Hackers have breached some of the top secret Ministry of Defence computer systems, the military's head of cyber-security has revealed.
Major General Jonathan Shaw (pictured) told the Guardian that the number of successful attacks was hard to quantify, but they had added urgency to efforts to improve protection of the MoD's networks.
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Although government systems are under daily attack, this is the first time the MoD has admitted that its top secret systems have been breached, the paper said.
Shaw said the number of known serious incidents was "quite small", but admitted that there may be some that are still unknown.
In November, he told a cybersecurity conference in London that the UK was still operating in pre-cyber attack mode, but that needed to change before it was hit by a major cyber attack.
"The UK should learn from Estonia, hit by a wave of cyber attacks in 2007, which operates a virtual cyber defence system in post-attack mode that harnesses all cyber users," he said.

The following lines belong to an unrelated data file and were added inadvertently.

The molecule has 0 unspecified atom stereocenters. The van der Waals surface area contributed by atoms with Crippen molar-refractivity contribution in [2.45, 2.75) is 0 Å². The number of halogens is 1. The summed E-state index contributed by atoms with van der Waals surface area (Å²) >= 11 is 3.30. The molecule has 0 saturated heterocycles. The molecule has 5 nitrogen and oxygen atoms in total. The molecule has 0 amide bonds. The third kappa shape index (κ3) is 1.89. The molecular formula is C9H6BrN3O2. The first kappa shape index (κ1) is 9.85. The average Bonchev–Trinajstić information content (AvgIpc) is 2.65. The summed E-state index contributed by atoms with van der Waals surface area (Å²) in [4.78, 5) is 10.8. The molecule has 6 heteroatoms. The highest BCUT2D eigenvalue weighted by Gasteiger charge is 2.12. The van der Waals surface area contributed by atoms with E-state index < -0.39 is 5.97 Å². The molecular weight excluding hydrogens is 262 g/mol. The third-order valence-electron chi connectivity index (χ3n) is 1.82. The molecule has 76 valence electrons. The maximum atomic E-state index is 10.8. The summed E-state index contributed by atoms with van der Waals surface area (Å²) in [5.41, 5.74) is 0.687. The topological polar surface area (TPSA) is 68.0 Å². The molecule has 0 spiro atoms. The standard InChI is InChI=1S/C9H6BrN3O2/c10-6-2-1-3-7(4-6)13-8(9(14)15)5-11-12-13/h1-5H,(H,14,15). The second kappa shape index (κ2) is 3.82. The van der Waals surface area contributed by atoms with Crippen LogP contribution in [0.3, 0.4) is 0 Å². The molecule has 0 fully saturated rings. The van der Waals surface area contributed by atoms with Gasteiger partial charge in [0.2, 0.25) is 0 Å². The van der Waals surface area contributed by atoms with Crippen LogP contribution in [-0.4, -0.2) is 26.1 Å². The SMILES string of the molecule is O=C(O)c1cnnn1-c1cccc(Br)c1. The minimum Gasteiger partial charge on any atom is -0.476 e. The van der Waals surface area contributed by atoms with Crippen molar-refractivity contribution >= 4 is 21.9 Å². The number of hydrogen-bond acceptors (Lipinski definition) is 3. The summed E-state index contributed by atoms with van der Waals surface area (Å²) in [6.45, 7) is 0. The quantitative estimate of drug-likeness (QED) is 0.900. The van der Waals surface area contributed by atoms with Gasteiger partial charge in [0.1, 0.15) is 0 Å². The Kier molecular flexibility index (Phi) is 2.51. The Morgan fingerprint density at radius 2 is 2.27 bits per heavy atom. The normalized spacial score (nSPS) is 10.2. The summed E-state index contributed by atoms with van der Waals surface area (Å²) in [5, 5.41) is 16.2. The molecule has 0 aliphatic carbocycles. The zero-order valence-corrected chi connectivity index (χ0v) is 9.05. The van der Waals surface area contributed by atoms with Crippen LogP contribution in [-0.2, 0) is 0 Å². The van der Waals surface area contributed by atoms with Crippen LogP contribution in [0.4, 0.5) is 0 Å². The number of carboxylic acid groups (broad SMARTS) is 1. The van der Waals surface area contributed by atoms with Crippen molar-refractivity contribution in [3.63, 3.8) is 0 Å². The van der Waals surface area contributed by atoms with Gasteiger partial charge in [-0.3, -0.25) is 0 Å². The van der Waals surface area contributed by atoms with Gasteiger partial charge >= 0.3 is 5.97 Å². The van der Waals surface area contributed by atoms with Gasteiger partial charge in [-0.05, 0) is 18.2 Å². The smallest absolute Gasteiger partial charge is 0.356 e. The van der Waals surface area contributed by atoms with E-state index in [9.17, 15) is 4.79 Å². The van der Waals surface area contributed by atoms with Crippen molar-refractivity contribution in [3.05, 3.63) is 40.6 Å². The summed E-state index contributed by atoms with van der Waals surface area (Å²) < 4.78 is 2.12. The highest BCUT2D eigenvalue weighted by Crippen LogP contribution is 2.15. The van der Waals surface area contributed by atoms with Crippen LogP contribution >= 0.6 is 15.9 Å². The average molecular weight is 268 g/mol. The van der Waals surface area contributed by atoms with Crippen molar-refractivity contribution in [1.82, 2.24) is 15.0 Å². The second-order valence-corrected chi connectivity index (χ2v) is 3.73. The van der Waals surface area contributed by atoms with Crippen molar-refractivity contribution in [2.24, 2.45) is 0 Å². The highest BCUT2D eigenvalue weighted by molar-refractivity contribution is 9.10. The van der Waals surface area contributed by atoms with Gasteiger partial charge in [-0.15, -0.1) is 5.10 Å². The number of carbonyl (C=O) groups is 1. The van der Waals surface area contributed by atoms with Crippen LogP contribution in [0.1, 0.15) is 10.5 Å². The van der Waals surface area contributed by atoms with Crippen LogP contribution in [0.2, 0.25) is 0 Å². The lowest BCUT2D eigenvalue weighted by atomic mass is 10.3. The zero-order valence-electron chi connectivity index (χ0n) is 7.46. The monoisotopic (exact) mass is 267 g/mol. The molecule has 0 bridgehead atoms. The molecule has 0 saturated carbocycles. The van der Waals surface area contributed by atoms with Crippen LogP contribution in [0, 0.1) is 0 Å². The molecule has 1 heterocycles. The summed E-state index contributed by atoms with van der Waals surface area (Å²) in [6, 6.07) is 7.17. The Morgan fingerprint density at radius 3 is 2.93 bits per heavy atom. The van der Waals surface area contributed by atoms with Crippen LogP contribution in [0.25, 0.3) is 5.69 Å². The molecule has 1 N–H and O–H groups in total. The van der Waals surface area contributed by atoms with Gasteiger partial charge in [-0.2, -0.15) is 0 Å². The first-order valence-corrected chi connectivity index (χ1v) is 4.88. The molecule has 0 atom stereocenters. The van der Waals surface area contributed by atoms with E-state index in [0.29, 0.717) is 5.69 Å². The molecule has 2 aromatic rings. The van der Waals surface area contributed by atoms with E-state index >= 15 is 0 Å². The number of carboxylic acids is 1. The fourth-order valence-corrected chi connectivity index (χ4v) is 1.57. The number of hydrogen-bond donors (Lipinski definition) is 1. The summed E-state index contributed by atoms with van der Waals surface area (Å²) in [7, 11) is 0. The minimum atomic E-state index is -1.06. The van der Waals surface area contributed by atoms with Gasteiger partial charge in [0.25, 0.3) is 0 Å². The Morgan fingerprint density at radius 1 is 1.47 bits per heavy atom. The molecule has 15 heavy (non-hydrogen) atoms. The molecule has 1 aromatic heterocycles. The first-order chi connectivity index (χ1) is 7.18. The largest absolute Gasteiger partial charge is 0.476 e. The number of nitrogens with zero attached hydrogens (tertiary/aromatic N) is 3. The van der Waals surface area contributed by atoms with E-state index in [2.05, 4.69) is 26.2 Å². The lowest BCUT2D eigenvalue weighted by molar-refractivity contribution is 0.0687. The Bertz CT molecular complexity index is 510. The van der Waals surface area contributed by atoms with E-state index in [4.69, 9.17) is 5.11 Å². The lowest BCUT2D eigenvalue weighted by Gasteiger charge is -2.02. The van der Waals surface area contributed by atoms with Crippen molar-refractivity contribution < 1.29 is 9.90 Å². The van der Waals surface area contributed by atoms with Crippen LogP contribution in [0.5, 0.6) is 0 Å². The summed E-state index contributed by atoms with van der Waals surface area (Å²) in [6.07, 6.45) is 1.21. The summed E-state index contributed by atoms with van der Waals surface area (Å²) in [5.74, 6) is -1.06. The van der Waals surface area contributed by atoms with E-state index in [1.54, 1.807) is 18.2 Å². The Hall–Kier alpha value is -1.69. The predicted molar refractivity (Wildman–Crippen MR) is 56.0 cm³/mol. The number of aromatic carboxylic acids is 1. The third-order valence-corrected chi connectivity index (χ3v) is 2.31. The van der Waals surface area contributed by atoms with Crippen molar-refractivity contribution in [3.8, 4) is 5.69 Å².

On a visit to Estonia this week, Cabinet Office minister Francis Maude said he would be discussing ways in which the two countries can share their experience in increasing business and government's resilience to cyber attack.
Commenting on the breaches at the MoD, Shaw said the military could learn from firms such as Facebook, which has set up a "white hat" programme in which hackers are paid rewards for informing them when they have found a security vulnerability.
An MoD spokesman said: "The MoD takes all possible precautions to defend our system from attack from both unsolicited, for example 'spam' email, and targeted sources.
"It would be both misleading and naïve to assume that any system is 100% secure against all possible threats which is why we take additional steps to detect suspicious activity within our own systems.
"We also ensure that our most sensitive networks are not connected to the internet and have additional physical and technical measures in place to defend them."